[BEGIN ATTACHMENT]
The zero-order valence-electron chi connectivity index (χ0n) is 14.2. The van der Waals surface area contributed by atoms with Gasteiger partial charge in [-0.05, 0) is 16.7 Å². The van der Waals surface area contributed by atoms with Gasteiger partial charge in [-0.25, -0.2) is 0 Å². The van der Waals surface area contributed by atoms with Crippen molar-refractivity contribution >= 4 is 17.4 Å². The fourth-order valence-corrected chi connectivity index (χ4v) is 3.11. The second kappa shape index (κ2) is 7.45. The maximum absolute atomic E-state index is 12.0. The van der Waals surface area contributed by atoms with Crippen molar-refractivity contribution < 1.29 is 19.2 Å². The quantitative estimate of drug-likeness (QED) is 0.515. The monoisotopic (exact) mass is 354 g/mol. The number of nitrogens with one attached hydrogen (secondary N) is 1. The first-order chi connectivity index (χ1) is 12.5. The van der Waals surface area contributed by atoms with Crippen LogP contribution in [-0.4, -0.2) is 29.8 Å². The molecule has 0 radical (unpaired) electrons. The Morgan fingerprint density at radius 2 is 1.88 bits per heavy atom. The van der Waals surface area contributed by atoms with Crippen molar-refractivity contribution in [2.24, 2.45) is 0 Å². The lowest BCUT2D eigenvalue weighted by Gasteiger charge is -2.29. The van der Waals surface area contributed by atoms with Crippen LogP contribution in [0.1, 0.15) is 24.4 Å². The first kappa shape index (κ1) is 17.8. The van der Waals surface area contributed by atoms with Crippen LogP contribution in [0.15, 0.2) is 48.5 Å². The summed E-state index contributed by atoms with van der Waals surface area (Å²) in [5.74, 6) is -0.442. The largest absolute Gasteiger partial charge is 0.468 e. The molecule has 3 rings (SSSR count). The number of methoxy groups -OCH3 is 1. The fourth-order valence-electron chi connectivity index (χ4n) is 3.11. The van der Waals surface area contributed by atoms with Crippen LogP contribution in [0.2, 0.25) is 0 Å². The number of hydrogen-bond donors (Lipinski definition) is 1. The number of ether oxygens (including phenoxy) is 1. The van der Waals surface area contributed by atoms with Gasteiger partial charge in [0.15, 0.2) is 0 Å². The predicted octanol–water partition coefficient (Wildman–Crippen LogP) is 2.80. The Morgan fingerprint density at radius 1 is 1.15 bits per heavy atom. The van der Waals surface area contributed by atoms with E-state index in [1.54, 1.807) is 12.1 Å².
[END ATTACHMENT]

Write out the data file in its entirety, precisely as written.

The zero-order valence-electron chi connectivity index (χ0n) is 14.2. The van der Waals surface area contributed by atoms with Gasteiger partial charge in [-0.05, 0) is 16.7 Å². The van der Waals surface area contributed by atoms with Gasteiger partial charge in [-0.25, -0.2) is 0 Å². The van der Waals surface area contributed by atoms with Crippen molar-refractivity contribution >= 4 is 17.4 Å². The fourth-order valence-corrected chi connectivity index (χ4v) is 3.11. The second kappa shape index (κ2) is 7.45. The maximum absolute atomic E-state index is 12.0. The van der Waals surface area contributed by atoms with Crippen molar-refractivity contribution < 1.29 is 19.2 Å². The quantitative estimate of drug-likeness (QED) is 0.515. The monoisotopic (exact) mass is 354 g/mol. The number of nitrogens with one attached hydrogen (secondary N) is 1. The first-order chi connectivity index (χ1) is 12.5. The van der Waals surface area contributed by atoms with Crippen LogP contribution in [-0.4, -0.2) is 29.8 Å². The molecule has 0 radical (unpaired) electrons. The Morgan fingerprint density at radius 2 is 1.88 bits per heavy atom. The van der Waals surface area contributed by atoms with Crippen molar-refractivity contribution in [2.24, 2.45) is 0 Å². The lowest BCUT2D eigenvalue weighted by Gasteiger charge is -2.29. The van der Waals surface area contributed by atoms with Crippen LogP contribution in [0.1, 0.15) is 24.4 Å². The first kappa shape index (κ1) is 17.8. The van der Waals surface area contributed by atoms with Crippen LogP contribution in [0.15, 0.2) is 48.5 Å². The summed E-state index contributed by atoms with van der Waals surface area (Å²) in [5.74, 6) is -0.442. The largest absolute Gasteiger partial charge is 0.468 e. The molecule has 3 rings (SSSR count). The number of methoxy groups -OCH3 is 1. The fourth-order valence-electron chi connectivity index (χ4n) is 3.11. The van der Waals surface area contributed by atoms with Crippen LogP contribution in [0.2, 0.25) is 0 Å². The number of hydrogen-bond donors (Lipinski definition) is 1. The number of ether oxygens (including phenoxy) is 1. The van der Waals surface area contributed by atoms with Gasteiger partial charge in [0.15, 0.2) is 0 Å². The predicted octanol–water partition coefficient (Wildman–Crippen LogP) is 2.80. The Morgan fingerprint density at radius 1 is 1.15 bits per heavy atom. The van der Waals surface area contributed by atoms with E-state index in [1.54, 1.807) is 12.1 Å².